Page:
Also since the financial crisis, after the very initial period, it has been mostly a battle fought by central bankers, with fiscal stimulus sitting mostly on the sideline. In fact the withdrawal of high fiscal stimulus just after the collapse might as well have countered central bank efforts. We are politically getting in a better position to consider and use fiscal stimulus than the height of European Crisis and talks of austerity. The global budget balance is in fact back to the pre-crisis average level. And if the economy is not, there is a good reason and scope for fiscal stimulus in coming years.

The key takeaways: Despite the weak global demands and large savings imbalance (which are related), there is a case that the commodity prices has done some corrections, and a persistent weak demand/ high global excess savings may not be realized. And we still have the upside of fiscal stimulus in case consumer demand needed a booster does. At a global level, most measures of core inflation, and non-market based inflation expectation remains robust. However, the market seems to be pricing a very pessimistic outlook for inflation globally. And also as mentioned earlier the inflation skew pricings are improving on the upside surprise.

Is this a case of peak (dis-)inflation worries and significant consolidation and upside from here. Hard to be sure, but I would say chances are good than they were before. Of course inflation can go either way from here, but in most scenarios they have a better chance of ending up higher than current levels. And a reasonable dollar weakness from here can tilt the balance in its favor further.

1) In case Fed is on time (which we will only know with the benefit of hind sight): long inflation upside and nominal rates sell-off with short dollar for cheapening.
2) In case Fed is delayed: long vol - a sharper rate of hike will catch many unsuspecting asset classes on the wrong foot.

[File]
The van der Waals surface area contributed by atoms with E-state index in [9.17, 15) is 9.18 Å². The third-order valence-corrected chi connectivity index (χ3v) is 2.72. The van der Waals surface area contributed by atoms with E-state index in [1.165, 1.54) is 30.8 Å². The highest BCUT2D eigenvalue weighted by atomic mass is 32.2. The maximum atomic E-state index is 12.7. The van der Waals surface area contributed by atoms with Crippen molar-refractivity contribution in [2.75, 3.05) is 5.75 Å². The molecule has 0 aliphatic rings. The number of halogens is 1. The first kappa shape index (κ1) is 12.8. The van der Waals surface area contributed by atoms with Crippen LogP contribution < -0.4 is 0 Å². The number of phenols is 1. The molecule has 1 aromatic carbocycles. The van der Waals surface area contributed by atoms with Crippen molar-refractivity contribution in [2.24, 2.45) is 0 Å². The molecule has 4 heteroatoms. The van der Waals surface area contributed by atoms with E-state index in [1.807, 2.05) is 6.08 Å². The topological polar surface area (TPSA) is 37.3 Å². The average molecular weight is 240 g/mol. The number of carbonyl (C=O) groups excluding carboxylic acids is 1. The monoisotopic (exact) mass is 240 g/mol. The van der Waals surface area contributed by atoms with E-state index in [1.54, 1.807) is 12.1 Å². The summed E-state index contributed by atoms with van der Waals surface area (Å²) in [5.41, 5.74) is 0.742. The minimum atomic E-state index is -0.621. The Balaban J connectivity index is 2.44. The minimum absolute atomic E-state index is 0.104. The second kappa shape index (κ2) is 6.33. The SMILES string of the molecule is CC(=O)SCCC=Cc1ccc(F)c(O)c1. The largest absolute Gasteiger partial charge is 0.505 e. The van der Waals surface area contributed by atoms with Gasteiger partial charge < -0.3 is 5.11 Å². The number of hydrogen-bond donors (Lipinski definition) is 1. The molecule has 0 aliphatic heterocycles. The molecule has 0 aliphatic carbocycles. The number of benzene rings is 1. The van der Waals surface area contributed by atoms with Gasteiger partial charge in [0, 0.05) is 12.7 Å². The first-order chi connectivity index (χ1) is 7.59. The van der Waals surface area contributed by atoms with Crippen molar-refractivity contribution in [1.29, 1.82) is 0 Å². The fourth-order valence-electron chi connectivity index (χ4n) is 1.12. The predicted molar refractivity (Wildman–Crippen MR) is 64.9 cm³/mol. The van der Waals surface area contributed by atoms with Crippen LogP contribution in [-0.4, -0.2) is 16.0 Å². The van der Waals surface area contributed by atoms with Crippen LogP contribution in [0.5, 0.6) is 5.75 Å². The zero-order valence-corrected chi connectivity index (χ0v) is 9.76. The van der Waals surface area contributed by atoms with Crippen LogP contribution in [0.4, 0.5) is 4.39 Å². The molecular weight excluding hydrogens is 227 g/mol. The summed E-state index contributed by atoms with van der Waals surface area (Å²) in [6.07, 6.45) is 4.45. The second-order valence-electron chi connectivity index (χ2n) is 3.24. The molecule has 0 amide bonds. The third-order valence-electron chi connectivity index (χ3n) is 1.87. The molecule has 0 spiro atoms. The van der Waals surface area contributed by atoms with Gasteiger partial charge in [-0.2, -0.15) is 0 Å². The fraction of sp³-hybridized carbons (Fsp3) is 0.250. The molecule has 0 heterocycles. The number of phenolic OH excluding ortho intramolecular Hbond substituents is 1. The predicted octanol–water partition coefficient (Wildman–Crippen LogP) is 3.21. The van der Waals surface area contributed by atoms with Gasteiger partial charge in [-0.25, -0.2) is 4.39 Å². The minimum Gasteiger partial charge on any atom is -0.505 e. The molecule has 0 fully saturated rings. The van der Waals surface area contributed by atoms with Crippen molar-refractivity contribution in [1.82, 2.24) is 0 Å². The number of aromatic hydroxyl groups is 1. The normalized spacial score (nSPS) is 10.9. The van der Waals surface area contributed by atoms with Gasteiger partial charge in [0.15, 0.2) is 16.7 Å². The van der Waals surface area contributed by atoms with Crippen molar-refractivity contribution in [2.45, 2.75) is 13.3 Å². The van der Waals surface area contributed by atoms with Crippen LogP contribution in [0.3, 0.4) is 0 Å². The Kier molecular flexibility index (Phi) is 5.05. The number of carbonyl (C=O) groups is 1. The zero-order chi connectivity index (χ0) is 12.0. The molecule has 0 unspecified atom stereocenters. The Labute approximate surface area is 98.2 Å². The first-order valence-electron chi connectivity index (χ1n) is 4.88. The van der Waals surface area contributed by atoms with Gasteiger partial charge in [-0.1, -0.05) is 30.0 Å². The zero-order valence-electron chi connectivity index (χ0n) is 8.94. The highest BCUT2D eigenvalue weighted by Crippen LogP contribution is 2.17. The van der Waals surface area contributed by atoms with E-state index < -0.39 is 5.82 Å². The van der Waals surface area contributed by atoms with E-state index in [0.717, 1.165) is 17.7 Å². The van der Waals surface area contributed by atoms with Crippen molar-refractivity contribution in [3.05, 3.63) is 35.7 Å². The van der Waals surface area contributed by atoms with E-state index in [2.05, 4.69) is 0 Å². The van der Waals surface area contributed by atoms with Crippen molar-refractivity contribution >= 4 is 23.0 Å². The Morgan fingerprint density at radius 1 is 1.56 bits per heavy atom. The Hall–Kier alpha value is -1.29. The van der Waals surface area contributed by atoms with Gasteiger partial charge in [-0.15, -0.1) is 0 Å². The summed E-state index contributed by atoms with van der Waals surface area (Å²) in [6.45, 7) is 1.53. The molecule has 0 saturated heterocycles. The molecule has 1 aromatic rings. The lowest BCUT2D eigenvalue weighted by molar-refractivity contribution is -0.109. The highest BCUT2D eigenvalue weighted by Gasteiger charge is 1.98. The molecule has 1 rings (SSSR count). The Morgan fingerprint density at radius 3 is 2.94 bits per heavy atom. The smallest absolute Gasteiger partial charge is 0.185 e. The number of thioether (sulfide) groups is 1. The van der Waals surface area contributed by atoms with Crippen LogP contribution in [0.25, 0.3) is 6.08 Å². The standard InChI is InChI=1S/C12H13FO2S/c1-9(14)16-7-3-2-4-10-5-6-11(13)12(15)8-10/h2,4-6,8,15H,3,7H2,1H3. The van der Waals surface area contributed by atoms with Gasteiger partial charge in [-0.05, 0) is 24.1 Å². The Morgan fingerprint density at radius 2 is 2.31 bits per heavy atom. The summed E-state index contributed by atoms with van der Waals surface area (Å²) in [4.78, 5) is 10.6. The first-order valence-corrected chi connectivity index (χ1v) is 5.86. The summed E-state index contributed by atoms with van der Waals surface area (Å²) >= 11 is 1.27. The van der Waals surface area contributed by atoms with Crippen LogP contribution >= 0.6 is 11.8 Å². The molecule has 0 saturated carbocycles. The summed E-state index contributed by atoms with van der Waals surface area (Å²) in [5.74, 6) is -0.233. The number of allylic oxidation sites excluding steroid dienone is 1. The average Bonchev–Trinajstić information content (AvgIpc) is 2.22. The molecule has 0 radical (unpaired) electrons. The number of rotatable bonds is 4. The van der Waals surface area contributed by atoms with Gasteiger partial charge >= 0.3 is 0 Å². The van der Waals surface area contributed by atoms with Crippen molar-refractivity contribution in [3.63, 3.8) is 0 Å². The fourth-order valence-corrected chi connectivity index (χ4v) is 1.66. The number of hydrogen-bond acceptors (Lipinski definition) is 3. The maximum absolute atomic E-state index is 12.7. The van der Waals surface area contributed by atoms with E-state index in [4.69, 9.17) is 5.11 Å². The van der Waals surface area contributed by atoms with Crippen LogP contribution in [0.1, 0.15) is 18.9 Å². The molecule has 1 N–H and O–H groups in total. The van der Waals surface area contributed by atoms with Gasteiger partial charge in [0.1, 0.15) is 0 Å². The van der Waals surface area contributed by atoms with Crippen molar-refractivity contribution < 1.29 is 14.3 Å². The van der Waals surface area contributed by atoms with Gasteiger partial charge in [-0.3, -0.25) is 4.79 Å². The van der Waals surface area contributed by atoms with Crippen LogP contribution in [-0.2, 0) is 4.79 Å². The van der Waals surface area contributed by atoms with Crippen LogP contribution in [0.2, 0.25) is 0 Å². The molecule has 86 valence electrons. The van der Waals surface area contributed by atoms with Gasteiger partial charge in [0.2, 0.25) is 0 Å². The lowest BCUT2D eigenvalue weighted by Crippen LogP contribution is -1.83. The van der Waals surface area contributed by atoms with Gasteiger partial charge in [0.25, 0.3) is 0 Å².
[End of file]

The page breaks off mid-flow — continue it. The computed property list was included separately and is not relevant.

Saturday, October 10, 2015

Upside Surprise: What The Inflation Skew Prices In

Inflation is low, has been so, and is forecast that way for a while. I mostly agree. Nevertheless, let's look at the other possibilities. Below is a picture that captures what is driving the headline inflation in the US. Yes, no surprise here, it is the oil price.

If we take out that part though, things looks interesting. As we can see, a large contribution comes from housing. Most will perhaps agree the oil related part is transitory. So the real question is what about the housing. At this point it seems within the dual mandate of the Fed, the unemployment part as just a target number becomes less relevant. It is at 5.1%, can go down to 5.0% or go up to 5.2%, or there can be serious debate about what is the level of NAIRU. But the fact of the matter is over the past few decades the revered Phillips curve has weakened a lot. With a drop in productivity, and labor share of GDP, the unemployment number is a lot less related to inflation now. So for policy makers the real points are two-folds - look out for signs of wage inflation, and also look out for heating up of the housing markets (or risk premia compression in general). And so far we do not have any strong confirmed signs of any. Unfortunately the action of the Fed has a certain lag on the policy targets. So to move in after seeing confirmed signs of these may be too late. Which means a slow and steady path of hikes replaced by a delayed and steep one.

The market seems to seriously be thinking over it. These is based on the volatility markets of the US inflation. Which trades typically as zero coupon swaps on the CPI (urban) index and options on that. The chart below shows the implied vol of a 5y options at a 2% strike (blue), the vol premium (green, implied vol over the actual realized vol of the index) and the skew (red, difference in vols between a 2% and a -1% strike on right hand axis, note: these vols are approximate and implied from Bloomberg quoted price)

The inflation vols has picked up a bit recently (but nowhere near the paranoid inflation phobia in 2009 - 2010 following the QE), but the vol premium has shrunk has well. The strong negative skew since 2013 correctly predicted/ coincided with increasingly softening inflation expectation, and maintained the negative skew till very recently. (Apart from a short flare up of headline inflation in Q2 2014, which the Fed rightly called the bluff). But this is now almost reversed and poised for a come back on the other side. It seems although market is not much upbeat about the breakeven inflation forwards, it is increasingly suspicious of a further downside surprise. Contrast this with the vol markets nominal rates (USD swaptions), where the skew is now flipped on the receiver side for a while.